The chef and culinary empire builder is finally preparing the Thanksgiving meal after years of ceding it to his mother-in-law. To honor both their traditions, he’s combining her family recipes with his own.

By Daniel Duane
Updated May 23, 2017
© John Kernick

"When I fell in love with my wife, Tolan,” says chef Tyler Florence, “it just worked for a lot of reasons.” Near the top of that list was Thanksgiving at Tolan’s mother’s house, in Mill Valley, California. “Marjorie has the most elegant entertaining style,” Tyler says. “For Thanksgiving she always roasted an amazing turkey, there was always a roaring fire in the fireplace and a lot of her dishes were, like, Great-Grandma So-and-So’s fried corn.”

Mrs. Moss, however, was less accommodating on one aspect of Thanksgiving. According to Tolan, "When Tyler and I got married, Mom basically said to him, 'Welcome to the family. You can have any holiday you want, but you will never host Thanksgiving.'" So that’s how it went, even after Tyler and Tolan moved from New York to Mill Valley and got to work transforming his TV stardom into a culinary empire. That empire now includes Wayfare Tavern, in San Francisco, and El Paseo, a Mill Valley steakhouse, plus a kitchenware store, wines and even a social media app.

Mrs. Moss’s Thanksgivings were a steadying influence. “I have a big family,” says Tolan. “I have a lot of brothers. Like, it’s kind of hard to say how many. I have one full brother, a stepbrother, two foster brothers whom my parents ended up adopting and some other brothers who basically just lived with us when their parents went through hard times, so they’re like family to me now.” Mrs. Moss welcomed a constant stream of newcomers, too, like Cecilia Chang, the legendary restaurateur. (Says Chang, “Tyler and Tolan, they always tell me, ‘Cecilia, you are like family.’”) “It went from two tables to three to 35 people, until all the chairs barely fit,” Tyler says. “So I said to Marjorie, ‘If Thanksgiving ever feels like it’s getting too big...’ She looked me in the eye and said, ‘You’ll have to pry Thanksgiving from my cold, dead hands.’”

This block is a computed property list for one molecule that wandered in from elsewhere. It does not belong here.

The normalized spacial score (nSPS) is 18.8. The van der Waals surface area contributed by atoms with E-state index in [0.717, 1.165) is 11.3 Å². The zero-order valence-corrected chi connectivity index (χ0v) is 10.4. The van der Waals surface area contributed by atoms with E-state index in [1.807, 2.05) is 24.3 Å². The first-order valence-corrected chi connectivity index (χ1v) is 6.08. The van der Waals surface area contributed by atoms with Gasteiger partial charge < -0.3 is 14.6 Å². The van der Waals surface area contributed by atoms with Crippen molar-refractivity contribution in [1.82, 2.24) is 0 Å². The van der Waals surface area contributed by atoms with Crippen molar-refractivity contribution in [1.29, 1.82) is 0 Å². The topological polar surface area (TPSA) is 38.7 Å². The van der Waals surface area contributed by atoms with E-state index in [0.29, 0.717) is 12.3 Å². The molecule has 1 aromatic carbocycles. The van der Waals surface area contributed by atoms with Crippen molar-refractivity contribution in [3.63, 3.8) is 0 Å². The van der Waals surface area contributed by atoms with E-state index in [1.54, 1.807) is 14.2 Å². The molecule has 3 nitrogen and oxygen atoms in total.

Last year, Tyler and Tolan bought a 6,300-square-foot house on five wooded acres with five goats, a dozen chickens, two rabbits, nine beehives, an orchard—and a bomb shelter. (“It’ll make a great wine cellar someday!” says Tolan.) Shortly after moving in, they got a call. Says Tyler, “Marjorie was ready to pass the torch, but she wanted to be sure we could handle it. And look, I’m a chef. I’ve cooked hundreds of Thanksgiving meals. And Tolan is a professional event planner. But we were like, ‘Wow, OK, Marjorie. We’ll give it our best shot.’”

Of course, Tyler had his own notions about Thanksgiving, borne of his South Carolina upbringing. “My grandmother kept a coffee can of bacon grease by the stove; my grandfather smoked his own hams,” he says. “Thanksgiving is all about that deep emotional connection to food that takes you to a place where you feel beyond comfortable.” He has also built his culinary career around a passion for reinventing American comfort foods.

Take the dip Tyler now makes for Thanksgiving: He roasts onions whole, scoops out the caramelized insides, chops them up and mixes them with sour cream, mayonnaise and seasonings, then spoons them into the onion shells. Or his turkey. “The Norman Rockwell idea is a big hang-up,” he says. “Putting a 14-pound bird in an oven for four hours is like putting half a cow in there expecting perfect filet mignon.” His solution is spatchcocking—splitting the bird and forcing it flat—then roasting it for less than two hours with polenta under the skin.

This is not to say that he’s jettisoned all of Mrs. Moss’s traditions. ”We have a couple of dishes that Tyler doesn’t think are the best, like my great-grandmother’s fried corn from a can,” says Tolan. “But we still make that one no matter what.”